US President Donald Trump announced early Friday morning that he and First Lady Melania tested positive for the corona virus. “We will immediately begin quarantine and we will get through this together,“ Trump wrote on Twitter. The President's physician, Navy Commander Dr. Sean Conley confirmed that he received confirmation of the positive tests on Thursday evening. The President and First Lady are both in good health, and they plan to stay at home in the White House during their convalescence, Conley said.
As always, the US labor market data are the focus of the capital markets. In view of the corona crisis and the ongoing election campaign, a recovery or a downturn on the labor market could have a decisive impact on the mood of consumers and voters. The data published on Wednesday by the private labor market service provider ADP pointed to stronger than expected job growth in the private sector, and the weekly data published yesterday on initial jobless claims also showed a positive trend. The number of claims fell by 36 000 to 837 000 in the week ending September 26. This means that 11.767 million Americans were receiving unemployment benefits as of September 19 a drop of 980 000 compared to the previous week.
On Wall Street on Thursday, the Nasdaq technology exchange recorded the strongest gains yesterday. The Nasdaq 100 selection index rose by +1.45% to 11 583.20 points while the Dow Jones Industrial, after a brilliant start to the new month with gains of almost two percent, ended the month with a meager +0.13% gain to 27 816.90 points. The market-wide S&P 500 rose by +0.53% to 3 380.80 points. The Tokyo Stock Exchange gained slightly at the end of the week after the severe technical breakdown on the previous day. Investors held back on their investments in the run-up to the eagerly awaited labor market data.
The ISM purchasing managers' survey in the American industrial sector, which received a great deal of attention due to its high correlation with overall economic growth, signaled that the recovery from the corona shock lost some of its momentum in September. The purchasing managers' index fell from 56.0 points in August to 55.4 points, but remains well above the growth threshold of 50 points.
In view of the continuing economic uncertainty and possible credit losses, the US Federal Reserve (Fed) wants to extend the moratorium for major banks, which limits the payment of dividends and share buybacks, until at least the end of the year. A total of 34 banks with total assets of more than USD 100bn each are affected. The Fed had ordered the requirement for the big banks at the end of June as part of its bank stress test. A further stress test is to be carried out before the end of the year and a decision will be made on how to proceed.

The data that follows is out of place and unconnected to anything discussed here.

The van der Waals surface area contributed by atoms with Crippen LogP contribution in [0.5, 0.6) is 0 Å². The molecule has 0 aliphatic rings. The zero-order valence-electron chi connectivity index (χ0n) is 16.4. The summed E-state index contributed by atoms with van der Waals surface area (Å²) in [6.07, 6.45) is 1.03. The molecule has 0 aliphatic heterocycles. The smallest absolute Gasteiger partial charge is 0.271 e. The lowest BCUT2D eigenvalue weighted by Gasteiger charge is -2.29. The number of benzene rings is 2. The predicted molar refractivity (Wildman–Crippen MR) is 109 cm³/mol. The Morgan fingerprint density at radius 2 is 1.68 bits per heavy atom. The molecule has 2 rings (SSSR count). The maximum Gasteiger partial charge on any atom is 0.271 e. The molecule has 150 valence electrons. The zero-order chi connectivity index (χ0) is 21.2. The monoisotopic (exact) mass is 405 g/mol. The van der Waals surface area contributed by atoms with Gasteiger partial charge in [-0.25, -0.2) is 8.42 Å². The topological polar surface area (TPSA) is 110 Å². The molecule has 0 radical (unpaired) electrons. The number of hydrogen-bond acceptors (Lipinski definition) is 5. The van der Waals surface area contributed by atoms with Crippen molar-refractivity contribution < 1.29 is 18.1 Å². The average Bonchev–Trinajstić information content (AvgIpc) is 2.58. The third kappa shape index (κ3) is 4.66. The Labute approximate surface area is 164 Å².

While negotiations for a trade agreement are still underway after the UK's withdrawal from the European Union, EU Commission President Ursula von der Leyen announced yesterday that Brussels will take legal action against London for violation of the EU withdrawal treaty. This concerns a law introduced by Prime Minister Boris Johnson which questions the regulation of the external border in Northern Ireland with Ireland and thus undermines important parts of the 2019 agreement (signed by the British). After the British House of Commons had approved the “Single Market Act“ and the ultimatum set by the EU until Wednesday had passed, the patience in Brussels seems to have run out. Von der Leyen said that the EU Commission considered the British initiative a breach of trust and a violation of international law.
Growth in the industrial sector in the euro zone also strengthened in September. This was signaled by the Purchasing Managers' Index (PMI) calculated by the London-based IHS Markit Institute, which rose from 51.7 points in the previous month to 53.7 points. Thus, despite the ongoing corona crisis, the activity barometer reached its highest level for more than two years. IHS Markit Chief Economist Chris Williamson commented: “The business outlook has improved within the space of a year, not only in Germany but also in France, Italy, Spain and Austria, suggesting that the upturn could take place on a broader basis again in the coming months.“
At the same time, it was reported that the unemployment rate in the euro area had deteriorated from 8.0% in the previous month to 8.1% against the background of the pandemic in August. According to Eurostat, the number of unemployed people in the euro zone rose by 251 000 compared to July of this year. 13.18 million people were thus registered as unemployed in the euro countries and 15.6 million in the EU as a whole.
|14:30||US||Unemployment Rate (September)||8.4%|
|14:30||US||Non-Farm Payrolls (September)||+1.371m|
|14:30||US||Private Payrolls (September)||+1.027m|
|14:30||US||Average Hourly Earnings (September, y/y)||+4.7%|
|16:00||US||Consumer Sentiment University of Michigan (September, final)||78.9|
|16:00||US||Factory Orders (August, m/m)||+6.4%|
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